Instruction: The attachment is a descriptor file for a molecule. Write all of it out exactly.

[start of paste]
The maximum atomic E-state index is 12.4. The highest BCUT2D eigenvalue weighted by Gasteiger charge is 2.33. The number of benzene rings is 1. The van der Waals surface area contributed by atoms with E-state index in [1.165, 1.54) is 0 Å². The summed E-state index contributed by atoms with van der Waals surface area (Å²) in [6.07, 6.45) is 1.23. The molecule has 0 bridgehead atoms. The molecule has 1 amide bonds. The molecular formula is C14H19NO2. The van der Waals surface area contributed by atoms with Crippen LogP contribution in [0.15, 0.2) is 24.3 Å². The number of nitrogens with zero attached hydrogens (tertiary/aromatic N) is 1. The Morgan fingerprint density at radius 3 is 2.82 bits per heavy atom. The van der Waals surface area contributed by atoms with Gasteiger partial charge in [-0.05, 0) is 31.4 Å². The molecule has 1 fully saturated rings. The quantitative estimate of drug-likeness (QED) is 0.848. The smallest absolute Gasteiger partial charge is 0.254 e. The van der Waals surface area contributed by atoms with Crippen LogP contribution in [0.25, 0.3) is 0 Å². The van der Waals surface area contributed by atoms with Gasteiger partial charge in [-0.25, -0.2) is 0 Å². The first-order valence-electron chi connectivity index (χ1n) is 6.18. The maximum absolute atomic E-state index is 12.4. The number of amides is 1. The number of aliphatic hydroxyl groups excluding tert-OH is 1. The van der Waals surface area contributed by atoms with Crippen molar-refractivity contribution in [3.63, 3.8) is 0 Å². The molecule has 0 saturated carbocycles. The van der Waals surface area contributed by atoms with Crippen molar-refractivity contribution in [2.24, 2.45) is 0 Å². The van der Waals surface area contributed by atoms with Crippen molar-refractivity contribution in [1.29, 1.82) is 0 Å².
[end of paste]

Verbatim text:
The maximum atomic E-state index is 12.4. The highest BCUT2D eigenvalue weighted by Gasteiger charge is 2.33. The number of benzene rings is 1. The van der Waals surface area contributed by atoms with E-state index in [1.165, 1.54) is 0 Å². The summed E-state index contributed by atoms with van der Waals surface area (Å²) in [6.07, 6.45) is 1.23. The molecule has 0 bridgehead atoms. The molecule has 1 amide bonds. The molecular formula is C14H19NO2. The van der Waals surface area contributed by atoms with Crippen LogP contribution in [0.15, 0.2) is 24.3 Å². The number of nitrogens with zero attached hydrogens (tertiary/aromatic N) is 1. The Morgan fingerprint density at radius 3 is 2.82 bits per heavy atom. The van der Waals surface area contributed by atoms with Gasteiger partial charge in [-0.05, 0) is 31.4 Å². The molecule has 1 fully saturated rings. The quantitative estimate of drug-likeness (QED) is 0.848. The smallest absolute Gasteiger partial charge is 0.254 e. The van der Waals surface area contributed by atoms with Crippen LogP contribution in [0.25, 0.3) is 0 Å². The van der Waals surface area contributed by atoms with Gasteiger partial charge in [-0.25, -0.2) is 0 Å². The first-order valence-electron chi connectivity index (χ1n) is 6.18. The maximum absolute atomic E-state index is 12.4. The number of amides is 1. The number of aliphatic hydroxyl groups excluding tert-OH is 1. The van der Waals surface area contributed by atoms with Crippen molar-refractivity contribution in [3.63, 3.8) is 0 Å². The molecule has 0 saturated carbocycles. The van der Waals surface area contributed by atoms with Crippen molar-refractivity contribution in [2.24, 2.45) is 0 Å². The van der Waals surface area contributed by atoms with Crippen molar-refractivity contribution in [1.29, 1.82) is 0 Å².